Hi friends, my name is Bill Evertsberg and I’m one of the ministers at Kenilworth Union Church, and this is Doogie, my assistant minister. You know, it’s almost June, and it’s 81 degrees outside, so I think it’s time to retire these fireside chats. Maybe we’ll do a garden-side chat next week. I don’t know, I haven’t thought much about it.
But as you can see, today we’re in our very own Kenilworth Union sanctuary because I wanted you to experience what Jo and Katie and Susan and I experience when we lead virtual worship in this room without all of you.
Many of you have asked me what it’s like to preach to an empty house, and I really, really appreciate that question because it means my interrogators understand that preaching a sermon is not a monologue. It’s a dialogue.
Maybe at the beginning of quarantine you saw Stephen Colbert try to present his Late Show at an empty Ed Sullivan Theater, way back at the beginning of quarantine. That didn’t go very well. It didn’t feel very natural, so since then, Kimmel and Fallon and Colbert have been presenting their late shows from their own homes, in a much less formal way, sometimes with their kids and their dogs. Imagine trying to do stand-up comedy without an audience.
And so I appreciate that question, what it’s like to preach to an empty house, because it means you understand that preaching a sermon is not like giving a lecture. It is a conversation between the congregation and the preacher. Now, the preacher does most of the talking—all of the talking, of course—but that doesn’t make it any less of a conversation.
And so the preacher gets all of her energy from the congregation’s feedback, right? She sees your open and attentive faces, she sees your obviously listening ears, some of you are nodding your heads and some of you are taking notes, and maybe a parishioner nudges her pew-mate when the preacher says something relevant and salient. And so a sermon is a conversation, or a dialogue, not a monologue.
Now, this is more evident in other traditions than our own, right? For instance, in the black church, where the sermon is presented in a ‘Call and Response’ pattern. The preacher calls, and the congregation responds. So the congregation will say, “Amen!” “Preach it, brother!” “Praise the Lord!” “You can do it!” “Let us have it!” That call-and-response pattern.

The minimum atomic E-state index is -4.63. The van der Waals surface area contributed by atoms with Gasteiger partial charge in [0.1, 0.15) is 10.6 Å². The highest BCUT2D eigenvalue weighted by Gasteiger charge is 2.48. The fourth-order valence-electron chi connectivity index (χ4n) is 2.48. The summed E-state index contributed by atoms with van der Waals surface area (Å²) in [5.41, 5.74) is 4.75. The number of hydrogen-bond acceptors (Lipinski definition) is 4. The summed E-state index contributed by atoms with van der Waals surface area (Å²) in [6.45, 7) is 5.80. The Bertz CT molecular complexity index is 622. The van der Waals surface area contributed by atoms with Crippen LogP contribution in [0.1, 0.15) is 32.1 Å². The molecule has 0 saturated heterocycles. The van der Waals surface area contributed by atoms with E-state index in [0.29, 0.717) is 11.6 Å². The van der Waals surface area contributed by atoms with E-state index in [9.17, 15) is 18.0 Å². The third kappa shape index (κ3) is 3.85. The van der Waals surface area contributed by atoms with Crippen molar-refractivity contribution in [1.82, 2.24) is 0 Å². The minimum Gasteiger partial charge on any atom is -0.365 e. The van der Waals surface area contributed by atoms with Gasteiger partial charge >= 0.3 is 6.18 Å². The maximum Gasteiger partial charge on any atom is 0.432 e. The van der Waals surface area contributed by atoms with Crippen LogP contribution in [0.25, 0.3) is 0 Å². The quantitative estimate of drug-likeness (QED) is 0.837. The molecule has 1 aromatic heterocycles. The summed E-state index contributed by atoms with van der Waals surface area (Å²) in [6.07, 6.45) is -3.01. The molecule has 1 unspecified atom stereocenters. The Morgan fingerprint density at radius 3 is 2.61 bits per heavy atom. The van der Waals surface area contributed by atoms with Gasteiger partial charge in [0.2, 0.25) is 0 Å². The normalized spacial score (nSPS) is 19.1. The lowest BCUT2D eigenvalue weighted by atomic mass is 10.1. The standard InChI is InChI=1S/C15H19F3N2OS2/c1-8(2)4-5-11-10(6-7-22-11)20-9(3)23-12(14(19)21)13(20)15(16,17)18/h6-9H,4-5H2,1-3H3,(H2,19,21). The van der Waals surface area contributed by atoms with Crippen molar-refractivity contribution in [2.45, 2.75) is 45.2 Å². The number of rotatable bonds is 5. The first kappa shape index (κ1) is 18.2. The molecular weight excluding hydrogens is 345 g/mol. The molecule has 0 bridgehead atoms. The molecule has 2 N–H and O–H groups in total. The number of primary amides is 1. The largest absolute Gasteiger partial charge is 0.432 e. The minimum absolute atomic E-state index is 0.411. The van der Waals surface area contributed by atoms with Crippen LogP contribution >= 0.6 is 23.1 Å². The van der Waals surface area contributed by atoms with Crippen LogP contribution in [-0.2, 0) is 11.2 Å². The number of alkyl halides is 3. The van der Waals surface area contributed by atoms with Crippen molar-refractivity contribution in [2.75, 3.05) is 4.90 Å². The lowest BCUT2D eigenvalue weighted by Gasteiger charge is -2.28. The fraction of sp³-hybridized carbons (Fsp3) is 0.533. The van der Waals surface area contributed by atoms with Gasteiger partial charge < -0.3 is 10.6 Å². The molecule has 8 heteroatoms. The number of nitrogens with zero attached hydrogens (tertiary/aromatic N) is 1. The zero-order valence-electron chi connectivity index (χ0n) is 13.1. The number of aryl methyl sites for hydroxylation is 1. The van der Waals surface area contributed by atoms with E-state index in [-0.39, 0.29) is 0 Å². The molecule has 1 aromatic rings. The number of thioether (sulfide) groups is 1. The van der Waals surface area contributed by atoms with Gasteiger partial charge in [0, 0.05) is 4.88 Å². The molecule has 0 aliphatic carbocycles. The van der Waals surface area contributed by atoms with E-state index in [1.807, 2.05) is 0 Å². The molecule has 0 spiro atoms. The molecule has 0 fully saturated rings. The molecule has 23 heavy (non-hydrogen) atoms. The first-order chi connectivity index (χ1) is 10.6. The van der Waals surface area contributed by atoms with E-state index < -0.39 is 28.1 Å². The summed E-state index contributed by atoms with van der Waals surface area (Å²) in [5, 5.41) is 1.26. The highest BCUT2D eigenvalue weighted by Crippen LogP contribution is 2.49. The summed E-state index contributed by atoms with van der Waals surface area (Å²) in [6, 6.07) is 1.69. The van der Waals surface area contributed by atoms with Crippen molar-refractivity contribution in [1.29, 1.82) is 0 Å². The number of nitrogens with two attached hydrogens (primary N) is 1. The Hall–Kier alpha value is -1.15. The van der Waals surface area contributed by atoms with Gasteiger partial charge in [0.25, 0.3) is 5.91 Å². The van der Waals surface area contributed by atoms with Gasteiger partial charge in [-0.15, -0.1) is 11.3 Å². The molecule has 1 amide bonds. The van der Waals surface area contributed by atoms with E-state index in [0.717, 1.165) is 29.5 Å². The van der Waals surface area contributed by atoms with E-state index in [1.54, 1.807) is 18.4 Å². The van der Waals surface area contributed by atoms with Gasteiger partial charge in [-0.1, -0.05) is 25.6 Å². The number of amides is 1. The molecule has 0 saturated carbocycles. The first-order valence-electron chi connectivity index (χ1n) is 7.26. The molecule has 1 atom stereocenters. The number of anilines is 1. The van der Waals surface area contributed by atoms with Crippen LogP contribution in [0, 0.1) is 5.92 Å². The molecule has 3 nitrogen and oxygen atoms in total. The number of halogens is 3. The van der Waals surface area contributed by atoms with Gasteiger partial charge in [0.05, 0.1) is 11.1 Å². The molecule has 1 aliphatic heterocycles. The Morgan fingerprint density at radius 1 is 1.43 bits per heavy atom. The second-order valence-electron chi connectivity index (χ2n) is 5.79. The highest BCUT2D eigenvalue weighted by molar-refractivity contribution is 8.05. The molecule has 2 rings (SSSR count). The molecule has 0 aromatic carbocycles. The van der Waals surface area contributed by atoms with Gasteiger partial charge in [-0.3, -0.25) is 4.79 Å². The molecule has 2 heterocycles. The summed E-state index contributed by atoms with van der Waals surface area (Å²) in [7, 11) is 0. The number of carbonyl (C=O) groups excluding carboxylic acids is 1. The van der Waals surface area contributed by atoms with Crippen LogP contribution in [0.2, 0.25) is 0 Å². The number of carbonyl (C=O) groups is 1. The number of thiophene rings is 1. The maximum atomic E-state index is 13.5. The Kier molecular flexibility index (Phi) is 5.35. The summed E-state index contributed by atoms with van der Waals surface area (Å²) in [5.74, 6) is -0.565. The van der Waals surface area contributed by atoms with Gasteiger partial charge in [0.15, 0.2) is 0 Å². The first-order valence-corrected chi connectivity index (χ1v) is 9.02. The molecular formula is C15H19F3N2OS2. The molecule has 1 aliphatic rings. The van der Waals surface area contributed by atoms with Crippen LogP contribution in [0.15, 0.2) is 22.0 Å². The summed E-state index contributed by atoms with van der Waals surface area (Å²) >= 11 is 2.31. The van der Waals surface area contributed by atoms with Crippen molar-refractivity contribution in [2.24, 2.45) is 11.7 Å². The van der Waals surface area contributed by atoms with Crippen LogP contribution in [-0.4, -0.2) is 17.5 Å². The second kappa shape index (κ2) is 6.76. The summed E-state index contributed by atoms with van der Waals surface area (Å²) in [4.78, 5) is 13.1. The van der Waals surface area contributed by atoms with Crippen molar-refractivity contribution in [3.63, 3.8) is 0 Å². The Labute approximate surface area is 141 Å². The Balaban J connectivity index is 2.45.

Here, not so much. We are a hyper-Caucasian congregation, but even preachers like I need someone to laugh at their jokes and to weep at their sad stories. The congregation has its own role to play in the sharing of the good news.
So, in my Connecticut congregation, I had two people—two faithful parishioners—who had large, raucous, big laughs. Jonathan and Sandy were their names. They weren’t related to each other, but they were both faithful parishioners at my church, and I could count on them every Sunday—if they were in town, they were in church every Sunday—and I could count on them to give a demonstrative, audible response to my attempts at humor. In fact, people accused me of planting them in the congregation so that I’d get the proper response at the proper time. But I didn’t plant them. They were just there. Sandy didn’t even like me very much, but she understood that she had a role to play in the sharing of the good news. So that’s very important for us.
Some churches are just funereal. They are moribund. Everybody acts dead. Nothing comes back. And so we’re grateful that you at Kenilworth Union are demonstrative and engaged and show us that you’re absorbing our sacred pronouncements. That’s very important to us.
Somebody gave me a great compliment the other day. She said, “When I livestream divine worship at Kenilworth Union, it doesn’t seem like you’re preaching to an empty house. It seems as if the whole congregation is there.”
And I so appreciated hearing that, because she was right. You are all here. Before we lead divine worship at Kenilworth Union, even virtually, Jo and Katie and I conjure you up in our imaginations. We see your faces, specific individual faces, and in the right pew, where you belong, every Sunday. We hear your laughter. We feel your tears. We notice your open, attentive faces, and your engagement with the message that we’re trying to get across.
And we’re so grateful for that because even under the best of circumstances, it sometimes seems as if preaching a sermon is a futile enterprise. You just never know if you’re getting through or not.
And maybe you’ve heard me say this before, that preaching a sermon is like dropping a rose petal in the Grand Canyon and waiting for an echo. That’s always true, even without quarantine, even when we’re all in this room together. But it’s especially true now, that preaching a sermon is like dropping a rose petal into the Grand Canyon and waiting for an echo.
And so all that by way of telling you that we miss you like crazy and we are eager for glad reunion, maybe no time soon, only when it’s safe, it might be a while yet, and until then, stay well, be safe, and enjoy this unprecedented time of togetherness with the people that you love most in all the world. May God bless you.